Community-Accountable Design


Creativity is sacred, and it lives within each of us

Co-design, or collaborative design, engages our collective imagination to build the world we want to live in.

Our processes are led by and benefit communities impacted by injustice. We are proud to be contributors to the Design Justice Network Principles, which guide our practice.

And Also Too’s 3 lens graphics are arranged so that they partially overlap. The lenses are gauzy white blobs against a dark orange background.

The co-design process

Co-design is a deep commitment to relationship-building, flexibility, mutual learning, and accountability to community. Because of this, we witness change happening through the co-design process rather than at the end of it.

Here is what co-design looks like in theory, though each process is unique.

1. Gathering (1-3 months)

Photo of two young Indigenous men standing with their arms outstretched and faces pointed up at the ceiling. One is smiling, and the other looks peaceful. An elder stands behind them.

The first step is to gather members of your community. We’ll help you assemble a group of co-design participants who will shape the design process and the outcome. No design experience is needed.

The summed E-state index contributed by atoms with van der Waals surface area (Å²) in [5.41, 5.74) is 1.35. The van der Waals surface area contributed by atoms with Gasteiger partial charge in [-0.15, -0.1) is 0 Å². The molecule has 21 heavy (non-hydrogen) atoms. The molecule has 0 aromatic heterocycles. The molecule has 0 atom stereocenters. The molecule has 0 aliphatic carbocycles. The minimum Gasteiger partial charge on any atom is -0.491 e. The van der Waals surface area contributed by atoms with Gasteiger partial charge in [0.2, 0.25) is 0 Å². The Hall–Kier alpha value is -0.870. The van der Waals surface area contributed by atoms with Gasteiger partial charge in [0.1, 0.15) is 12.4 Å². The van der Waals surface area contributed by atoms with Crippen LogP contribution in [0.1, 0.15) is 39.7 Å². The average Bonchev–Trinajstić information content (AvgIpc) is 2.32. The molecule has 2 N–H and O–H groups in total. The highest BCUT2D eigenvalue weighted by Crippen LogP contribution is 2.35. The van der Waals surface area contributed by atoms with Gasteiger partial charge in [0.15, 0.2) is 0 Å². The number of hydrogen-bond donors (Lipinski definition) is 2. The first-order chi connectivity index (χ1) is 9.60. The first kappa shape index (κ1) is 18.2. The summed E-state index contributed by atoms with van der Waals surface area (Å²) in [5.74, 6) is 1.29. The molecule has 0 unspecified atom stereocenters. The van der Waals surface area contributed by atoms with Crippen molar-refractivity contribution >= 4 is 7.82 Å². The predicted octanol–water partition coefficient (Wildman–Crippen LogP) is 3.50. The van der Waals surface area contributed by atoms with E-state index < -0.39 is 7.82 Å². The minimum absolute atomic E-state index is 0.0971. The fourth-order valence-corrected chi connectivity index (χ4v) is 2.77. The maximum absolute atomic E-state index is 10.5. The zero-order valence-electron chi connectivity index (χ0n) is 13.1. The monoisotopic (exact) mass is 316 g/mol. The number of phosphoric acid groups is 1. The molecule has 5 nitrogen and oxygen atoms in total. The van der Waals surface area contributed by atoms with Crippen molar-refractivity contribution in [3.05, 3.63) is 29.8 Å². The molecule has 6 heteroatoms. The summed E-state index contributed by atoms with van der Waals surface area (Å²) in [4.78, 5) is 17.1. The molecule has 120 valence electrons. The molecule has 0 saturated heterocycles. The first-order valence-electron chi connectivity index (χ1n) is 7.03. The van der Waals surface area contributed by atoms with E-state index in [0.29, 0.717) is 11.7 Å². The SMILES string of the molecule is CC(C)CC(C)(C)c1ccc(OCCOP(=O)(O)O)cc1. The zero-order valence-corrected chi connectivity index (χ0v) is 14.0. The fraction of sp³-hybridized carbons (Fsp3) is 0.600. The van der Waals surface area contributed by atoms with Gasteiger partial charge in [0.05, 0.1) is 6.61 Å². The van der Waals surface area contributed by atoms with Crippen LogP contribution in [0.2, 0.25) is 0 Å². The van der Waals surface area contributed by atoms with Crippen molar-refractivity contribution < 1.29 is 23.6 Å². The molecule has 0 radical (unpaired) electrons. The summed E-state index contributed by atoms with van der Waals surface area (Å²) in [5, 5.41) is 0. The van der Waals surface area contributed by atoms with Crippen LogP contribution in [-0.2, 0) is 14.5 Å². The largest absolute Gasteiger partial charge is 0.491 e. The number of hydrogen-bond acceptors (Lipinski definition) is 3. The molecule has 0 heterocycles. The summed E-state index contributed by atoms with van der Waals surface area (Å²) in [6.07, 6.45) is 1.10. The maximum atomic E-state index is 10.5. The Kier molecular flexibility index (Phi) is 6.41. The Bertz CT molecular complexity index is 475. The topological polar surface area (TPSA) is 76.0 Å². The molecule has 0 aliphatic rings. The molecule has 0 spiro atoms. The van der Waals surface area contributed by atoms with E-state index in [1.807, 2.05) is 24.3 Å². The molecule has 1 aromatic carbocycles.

2. LISTENING (1-2 months)

Photo of a group of multigenerational and multiracial people sitting at tables arranged in a circle. The people are huddled in small groups, talking and writing.

Next, we will facilitate conversations with your organization and the co-design group to develop a shared understanding of the problem or challenge we are attempting to address.

3. INSIGHT (2-3 months)

Three First Nations youth stand around a piece of chart paper. They are brainstorming their rights when they are stopped by the police.

This is when the magic happens. Through hands-on co-design activities and meandering conversations, we will uncover compelling and often unexpected ideas.

4. Development (4 Months+)

Two people sit in front of a laptop, which has the Ripple Mapping Tool open in a browser window. The person in the foreground uses the tool by typing on a keyboard while the other person watches.

We will hone the raw idea into finished form, with ongoing input from your organization and the co-design group. The final outcome might be a digital product, a printed resource, a piece of art, or something else. 

5. RELEASE (1 month)

Group shot of several people sitting on chairs as well as standing up at the Feathers of Hope: Justice & Juries report release event. The people include youth and elders. On either side of them is an enlarged poster of the artwork from the Justice and Juries report. Each poster is propped up on an easel. In front of the group of people is a Mother Drum wrapped in a blanket.

Now is the time to get the finished work into the world. We’ll celebrate with you, support your launch strategy, and we’ll also help you create a feedback loop for future iterations.